Dierks Bentley wants to have a drink with you
The country singer, headlining this weekend’s Faster Horses festival, sees himself as a ‘crazy bartender’-type perfomer
Dierks Bentley took the 4th of July off this year. The summer holiday is always a big one for musicians, especially country performers. But after grinding it out for 15 years, Bentley figures he has finally earned himself a little vacation time.
“It’s an important weekend for me, and I prefer just being a regular American citizen and watching the fireworks and having that weekend off,” says Bentley, on the phone from San Diego while wrapping up his vacation earlier this month. “I had to work hard to get that, and it’s been a long journey.”
That journey has brought Bentley, 41, through eight albums, countless live shows and one substantial career overhaul. Now the hard partying, Arizona-born country rocker is set to headline this weekend’s Faster Horses festival, a return engagement after he headlined the inaugural Faster Horses in 2013.
“It’s so different than any other festival I’ve been to, as far as the fan experience and the backstage experience for us as artists,” says Bentley, who is performing at the festival Friday night along with fellow headliners Miranda Lambert (Saturday) and Luke Bryan (Sunday). “There’s so much detail and thought that’s gone into everything, and a lot of thought that’s gone into making it special for the fans.”
Bentley’s Faster Horses return comes after what he considers “the most important five years of my life.”
Five years ago, he was coming off the touring cycle from his bluegrass record, 2010’s “Up on the Ridge,” which he made after he felt he had hit a creative plateau in his career. His songs weren’t hitting, he was opening tours instead of headlining them and he was banging his head against a wall trying to make things work.
“I felt really restrained on all levels, and I was like man, I gotta do something here,” he says. “I was going crazy.”
He re-entered the commercial country scene with “Home,” his 2012 release, which featured three songs — “Am I the Only One,” “Home” and “5-1-5-0” — which hit No. 1 on Billboard’s Country Airplay chart. (Another single, “Tip it on Back,” hit No. 5.) His philosophy on “Home” was to expand his reach, burrow into Nashville’s songwriting community and find songs that built into a cohesive whole.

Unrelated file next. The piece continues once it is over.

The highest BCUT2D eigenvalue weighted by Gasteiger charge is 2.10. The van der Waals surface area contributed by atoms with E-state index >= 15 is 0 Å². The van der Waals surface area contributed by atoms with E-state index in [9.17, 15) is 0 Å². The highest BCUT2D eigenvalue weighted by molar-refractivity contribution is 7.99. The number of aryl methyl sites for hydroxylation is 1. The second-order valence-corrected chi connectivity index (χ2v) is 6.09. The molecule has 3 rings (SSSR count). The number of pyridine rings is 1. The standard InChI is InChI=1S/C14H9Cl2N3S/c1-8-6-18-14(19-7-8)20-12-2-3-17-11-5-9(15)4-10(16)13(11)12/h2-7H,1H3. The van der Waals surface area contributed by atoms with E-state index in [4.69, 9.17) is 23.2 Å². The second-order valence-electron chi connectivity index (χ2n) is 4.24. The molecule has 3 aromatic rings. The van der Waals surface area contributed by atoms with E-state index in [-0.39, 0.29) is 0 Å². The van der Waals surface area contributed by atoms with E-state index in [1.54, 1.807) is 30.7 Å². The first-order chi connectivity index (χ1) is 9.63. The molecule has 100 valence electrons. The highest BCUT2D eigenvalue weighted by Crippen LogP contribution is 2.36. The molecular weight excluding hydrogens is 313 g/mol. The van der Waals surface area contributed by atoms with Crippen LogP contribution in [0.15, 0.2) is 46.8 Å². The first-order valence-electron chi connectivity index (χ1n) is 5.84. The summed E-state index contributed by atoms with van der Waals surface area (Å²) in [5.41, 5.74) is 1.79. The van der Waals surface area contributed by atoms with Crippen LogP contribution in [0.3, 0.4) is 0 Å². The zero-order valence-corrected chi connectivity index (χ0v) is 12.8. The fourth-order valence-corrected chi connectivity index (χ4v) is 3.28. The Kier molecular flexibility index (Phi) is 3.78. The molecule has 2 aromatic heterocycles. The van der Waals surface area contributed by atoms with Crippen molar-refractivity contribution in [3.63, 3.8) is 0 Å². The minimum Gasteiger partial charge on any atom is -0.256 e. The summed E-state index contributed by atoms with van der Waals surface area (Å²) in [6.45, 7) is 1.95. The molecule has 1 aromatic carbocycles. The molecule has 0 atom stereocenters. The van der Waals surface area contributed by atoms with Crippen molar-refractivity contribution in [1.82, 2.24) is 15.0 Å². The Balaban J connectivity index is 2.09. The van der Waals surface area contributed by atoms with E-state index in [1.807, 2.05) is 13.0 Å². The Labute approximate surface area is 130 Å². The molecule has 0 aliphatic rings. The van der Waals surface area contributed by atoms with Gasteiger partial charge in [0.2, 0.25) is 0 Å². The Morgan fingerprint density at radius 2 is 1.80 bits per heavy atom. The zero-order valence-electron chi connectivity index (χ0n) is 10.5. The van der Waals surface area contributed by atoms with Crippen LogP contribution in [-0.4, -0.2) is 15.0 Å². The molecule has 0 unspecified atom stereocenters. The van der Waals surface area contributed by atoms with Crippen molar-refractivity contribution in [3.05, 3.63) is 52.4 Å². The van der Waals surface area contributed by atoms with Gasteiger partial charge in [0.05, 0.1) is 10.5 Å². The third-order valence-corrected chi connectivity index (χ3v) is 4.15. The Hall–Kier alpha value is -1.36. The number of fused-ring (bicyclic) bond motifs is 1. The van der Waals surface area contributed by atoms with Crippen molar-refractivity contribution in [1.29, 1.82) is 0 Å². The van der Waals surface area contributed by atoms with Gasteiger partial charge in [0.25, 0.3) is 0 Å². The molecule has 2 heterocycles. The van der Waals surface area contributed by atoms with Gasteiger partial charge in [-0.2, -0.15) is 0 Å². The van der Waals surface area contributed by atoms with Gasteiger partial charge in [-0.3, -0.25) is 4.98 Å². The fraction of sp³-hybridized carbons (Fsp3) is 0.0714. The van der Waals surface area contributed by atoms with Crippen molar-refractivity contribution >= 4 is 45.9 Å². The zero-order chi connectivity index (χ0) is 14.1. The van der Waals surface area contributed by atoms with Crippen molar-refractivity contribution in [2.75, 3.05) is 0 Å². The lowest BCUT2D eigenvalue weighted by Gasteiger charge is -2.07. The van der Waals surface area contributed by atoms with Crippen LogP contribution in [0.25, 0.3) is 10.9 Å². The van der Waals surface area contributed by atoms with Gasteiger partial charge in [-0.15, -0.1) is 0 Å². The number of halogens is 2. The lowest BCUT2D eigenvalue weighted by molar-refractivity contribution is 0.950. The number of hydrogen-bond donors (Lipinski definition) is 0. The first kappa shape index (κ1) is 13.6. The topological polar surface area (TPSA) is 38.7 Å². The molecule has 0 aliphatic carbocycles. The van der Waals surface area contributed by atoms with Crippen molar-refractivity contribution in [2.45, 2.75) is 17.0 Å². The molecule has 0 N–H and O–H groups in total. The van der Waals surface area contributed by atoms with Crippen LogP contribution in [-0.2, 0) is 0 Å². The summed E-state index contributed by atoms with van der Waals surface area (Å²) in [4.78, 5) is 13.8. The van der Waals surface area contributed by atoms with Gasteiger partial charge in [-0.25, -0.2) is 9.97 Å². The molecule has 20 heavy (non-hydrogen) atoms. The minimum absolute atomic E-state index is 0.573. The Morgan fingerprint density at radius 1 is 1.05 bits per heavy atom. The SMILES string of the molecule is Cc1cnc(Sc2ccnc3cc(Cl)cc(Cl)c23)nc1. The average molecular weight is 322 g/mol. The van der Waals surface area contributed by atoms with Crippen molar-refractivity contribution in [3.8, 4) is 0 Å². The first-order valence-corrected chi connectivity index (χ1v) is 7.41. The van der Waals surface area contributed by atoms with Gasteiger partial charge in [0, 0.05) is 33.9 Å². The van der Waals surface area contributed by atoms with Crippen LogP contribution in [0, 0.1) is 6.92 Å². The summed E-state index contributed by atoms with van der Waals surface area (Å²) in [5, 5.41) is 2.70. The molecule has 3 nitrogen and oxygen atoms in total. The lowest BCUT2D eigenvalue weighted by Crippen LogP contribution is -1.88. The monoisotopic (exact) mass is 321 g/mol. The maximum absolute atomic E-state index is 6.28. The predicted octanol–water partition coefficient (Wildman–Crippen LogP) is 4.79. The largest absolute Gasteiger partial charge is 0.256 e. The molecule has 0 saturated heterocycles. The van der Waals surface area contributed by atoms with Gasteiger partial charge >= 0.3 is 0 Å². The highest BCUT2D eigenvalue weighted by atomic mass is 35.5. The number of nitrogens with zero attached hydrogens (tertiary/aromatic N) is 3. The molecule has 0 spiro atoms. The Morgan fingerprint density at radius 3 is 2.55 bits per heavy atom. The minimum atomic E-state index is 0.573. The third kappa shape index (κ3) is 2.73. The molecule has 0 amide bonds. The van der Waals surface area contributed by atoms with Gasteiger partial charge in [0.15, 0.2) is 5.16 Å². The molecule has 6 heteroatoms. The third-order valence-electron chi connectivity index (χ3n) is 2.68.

“Nothing was mathematical about the decision, it was all from the heart, from the gut,” says the father of three, who married his childhood sweetheart, Cassidy Black, in 2005. “I felt like whatever I did, the songs needed to be great. Before, I had really put touring and albums in the same box. This time around I wanted to make great albums and not worry about whether they lead to successful tours or lead to anything, really. Just make great records, and if you do that, maybe the fans will follow you. And if not, you can always look back and say, ‘I made a great record.’ ”
The fans followed, and Bentley’s career picked up again. He released “Riser” in 2014, which featured the smash hit “Drunk on a Plane,” and last year brought “Black,” which was highlighted by the hits “Somewhere on a Beach” and the Elle King duet “Different for Girls.” Bentley’s been at it for long enough to know that careers ebb and flow, and he’s happy to be in the positive column these days.
“You’re either growing or dying, that’s just the way it goes,” he says.
Bentley has always been a lively stage presence, and he’s never been shy about drinking alcohol on stage.
“I try to meet my fans at least a quarter of the way,” he says, adding he’ll drink Jack Daniels but won’t “slow it down” by mixing it with Coca-Cola. “For me, it’s like walking into a bar where if you buy the bartender a shot, he’s going to take it. That makes it fun. The same thing goes with my show. It’s a party — hopefully with some heavy, meaningful songs mixed in — but for me, that’s part of the connection. I want to be your guy, I want to be your crazy bartender that will jump on stage, do a shot, sing a song and hang with you.”
In order to get to that level on stage, Bentley has a pre-show routine he abides by which includes dunking himself in a 65-gallon trash can full of ice cold water before every show. He spends 10-15 minutes inside, slowing his breathing and holding his breath for several minutes, which provides him with a mental cleanse and a way to find his center before going out and entertaining thousands of fans.
He learned the technique from a friend of his who turned him on to the teachings of Dutch “cold plunge therapy” advocate Wim Hof.
“I’d prefer not to pound four Red Bulls before I walk on stage. This is a way to get that energy in a more natural way,” says Bentley. “It’s one of those things that when you’ve been on the road as long as I have, you get into some pretty weird things.”
with Dierks Bentley, Miranda Lambert, Luke Bryan and more
Michigan International Speedway, 12626 U.S. 12, Brooklyn